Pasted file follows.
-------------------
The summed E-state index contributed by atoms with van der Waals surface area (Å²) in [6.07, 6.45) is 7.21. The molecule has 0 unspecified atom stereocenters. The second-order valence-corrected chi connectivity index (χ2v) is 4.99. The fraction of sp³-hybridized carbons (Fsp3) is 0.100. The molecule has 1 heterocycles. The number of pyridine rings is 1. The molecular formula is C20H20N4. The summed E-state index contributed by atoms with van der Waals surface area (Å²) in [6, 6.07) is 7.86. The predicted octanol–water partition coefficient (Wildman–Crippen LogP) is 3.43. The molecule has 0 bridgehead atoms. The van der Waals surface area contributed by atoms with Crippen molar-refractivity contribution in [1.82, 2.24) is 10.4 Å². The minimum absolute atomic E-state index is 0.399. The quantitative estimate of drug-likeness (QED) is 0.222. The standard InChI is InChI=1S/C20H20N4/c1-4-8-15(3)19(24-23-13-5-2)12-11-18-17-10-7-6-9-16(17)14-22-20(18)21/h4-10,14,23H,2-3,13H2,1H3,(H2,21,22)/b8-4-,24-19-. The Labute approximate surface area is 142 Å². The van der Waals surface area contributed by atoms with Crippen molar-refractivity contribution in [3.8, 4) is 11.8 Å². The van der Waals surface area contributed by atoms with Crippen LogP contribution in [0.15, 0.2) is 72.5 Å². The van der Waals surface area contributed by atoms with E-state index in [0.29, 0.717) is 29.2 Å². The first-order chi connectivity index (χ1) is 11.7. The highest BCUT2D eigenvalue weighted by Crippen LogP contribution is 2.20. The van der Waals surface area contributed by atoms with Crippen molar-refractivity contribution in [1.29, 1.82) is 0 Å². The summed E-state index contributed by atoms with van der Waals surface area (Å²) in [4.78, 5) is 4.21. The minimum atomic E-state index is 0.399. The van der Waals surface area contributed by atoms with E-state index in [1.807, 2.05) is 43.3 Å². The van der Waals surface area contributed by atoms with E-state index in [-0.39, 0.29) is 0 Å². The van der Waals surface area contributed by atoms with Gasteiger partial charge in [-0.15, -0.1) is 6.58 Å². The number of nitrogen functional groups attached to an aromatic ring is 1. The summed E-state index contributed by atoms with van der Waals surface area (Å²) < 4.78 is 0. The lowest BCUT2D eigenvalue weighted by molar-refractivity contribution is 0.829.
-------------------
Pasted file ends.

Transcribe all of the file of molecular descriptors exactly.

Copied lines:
The summed E-state index contributed by atoms with van der Waals surface area (Å²) in [6.07, 6.45) is 7.21. The molecule has 0 unspecified atom stereocenters. The second-order valence-corrected chi connectivity index (χ2v) is 4.99. The fraction of sp³-hybridized carbons (Fsp3) is 0.100. The molecule has 1 heterocycles. The number of pyridine rings is 1. The molecular formula is C20H20N4. The summed E-state index contributed by atoms with van der Waals surface area (Å²) in [6, 6.07) is 7.86. The predicted octanol–water partition coefficient (Wildman–Crippen LogP) is 3.43. The molecule has 0 bridgehead atoms. The van der Waals surface area contributed by atoms with Crippen molar-refractivity contribution in [1.82, 2.24) is 10.4 Å². The minimum absolute atomic E-state index is 0.399. The quantitative estimate of drug-likeness (QED) is 0.222. The standard InChI is InChI=1S/C20H20N4/c1-4-8-15(3)19(24-23-13-5-2)12-11-18-17-10-7-6-9-16(17)14-22-20(18)21/h4-10,14,23H,2-3,13H2,1H3,(H2,21,22)/b8-4-,24-19-. The Labute approximate surface area is 142 Å². The van der Waals surface area contributed by atoms with Crippen molar-refractivity contribution in [3.8, 4) is 11.8 Å². The van der Waals surface area contributed by atoms with Crippen LogP contribution in [0.15, 0.2) is 72.5 Å². The van der Waals surface area contributed by atoms with E-state index in [0.29, 0.717) is 29.2 Å². The first-order chi connectivity index (χ1) is 11.7. The highest BCUT2D eigenvalue weighted by Crippen LogP contribution is 2.20. The van der Waals surface area contributed by atoms with Crippen molar-refractivity contribution in [1.29, 1.82) is 0 Å². The summed E-state index contributed by atoms with van der Waals surface area (Å²) in [4.78, 5) is 4.21. The minimum atomic E-state index is 0.399. The van der Waals surface area contributed by atoms with E-state index in [1.807, 2.05) is 43.3 Å². The van der Waals surface area contributed by atoms with E-state index in [-0.39, 0.29) is 0 Å². The van der Waals surface area contributed by atoms with Gasteiger partial charge in [-0.15, -0.1) is 6.58 Å². The number of nitrogen functional groups attached to an aromatic ring is 1. The summed E-state index contributed by atoms with van der Waals surface area (Å²) < 4.78 is 0. The lowest BCUT2D eigenvalue weighted by molar-refractivity contribution is 0.829.